1Department of Cell Biology, Division of Plant Biology BCC 206, The Scripps Research Institute, 10550 No. Torrey Pines Road, La Jolla, CA 92037, U.S.A.; 2Departamento de Ingeniería Genética de Plantas, Centro de Investigación y de Estudios Avanzados del IPN (CINVESTAV), Unidad Irapuato, Apartado Postal 629, 36500 Irapuato, Guanajuato, México
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Accepted 19 May 1997.
Systemic spread of tobacco mosaic virus (TMV) that lacks a functional movement protein (TMVΔMP) was investigated in grafted tobacco (Nicotiana tabacum) plants. Transgenic plants that express the 30-kDa movement protein (MP) gene (MP) under the control of the rolC (phloem-specific) or pal2 (xylem-specific) promoters were unable to support systemic infection by the mutant virus, while plants that express the MP gene from the cauliflower mosaic virus 35S promoter (35S:MP) led to systemic infection. Doubly grafted plants were constructed in which plants containing the 35S:MP gene were used as root stock and plants carrying various MP constructs constituted the middle scion. The upper scion contained the 35S:MP gene in plants that produce a hypersensitive response when systemically infected by TMV. TMVΔMP moved systemically and produced complete necrosis in the upper scion when expression of MP in the middle scion was under the control of the rolC or 35S promoter, but not when the pal2 promoter was used. When plants expressing a gene encoding a defective MP were used as the middle scion, there was no systemic infection by TMVΔMP, and a delay in systemic infection by wild-type TMV. In grafted plants with middle scions that expressed the TMV 54 kDa gene sequence there was no apparent systemic infection by TMVΔMP in the upper scion. The results obtained indicate that the MP has a role in long distance movement, and support the suggestion that replication is necessary for systemic infection of these grafted plants.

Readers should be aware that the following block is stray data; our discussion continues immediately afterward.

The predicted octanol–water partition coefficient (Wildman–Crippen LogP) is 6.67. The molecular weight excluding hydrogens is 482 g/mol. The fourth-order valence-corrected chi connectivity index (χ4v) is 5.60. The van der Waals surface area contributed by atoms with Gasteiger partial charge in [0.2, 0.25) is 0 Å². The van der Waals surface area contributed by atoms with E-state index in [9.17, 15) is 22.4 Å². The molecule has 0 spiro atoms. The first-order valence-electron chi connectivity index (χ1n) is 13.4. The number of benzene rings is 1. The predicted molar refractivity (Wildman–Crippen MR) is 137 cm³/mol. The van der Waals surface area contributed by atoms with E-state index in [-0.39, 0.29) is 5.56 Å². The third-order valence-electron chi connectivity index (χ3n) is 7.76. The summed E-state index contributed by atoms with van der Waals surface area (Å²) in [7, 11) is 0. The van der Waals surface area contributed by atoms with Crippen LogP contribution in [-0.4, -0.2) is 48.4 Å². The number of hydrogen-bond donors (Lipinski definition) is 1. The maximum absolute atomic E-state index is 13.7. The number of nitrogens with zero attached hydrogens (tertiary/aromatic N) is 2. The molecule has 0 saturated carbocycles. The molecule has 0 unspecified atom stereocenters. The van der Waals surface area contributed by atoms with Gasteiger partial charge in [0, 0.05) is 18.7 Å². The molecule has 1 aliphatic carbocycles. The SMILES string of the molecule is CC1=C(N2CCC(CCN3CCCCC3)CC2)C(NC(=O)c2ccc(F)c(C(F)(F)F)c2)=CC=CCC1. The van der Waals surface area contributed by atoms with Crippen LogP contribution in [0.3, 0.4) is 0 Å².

© 1997 The American Phytopathological Society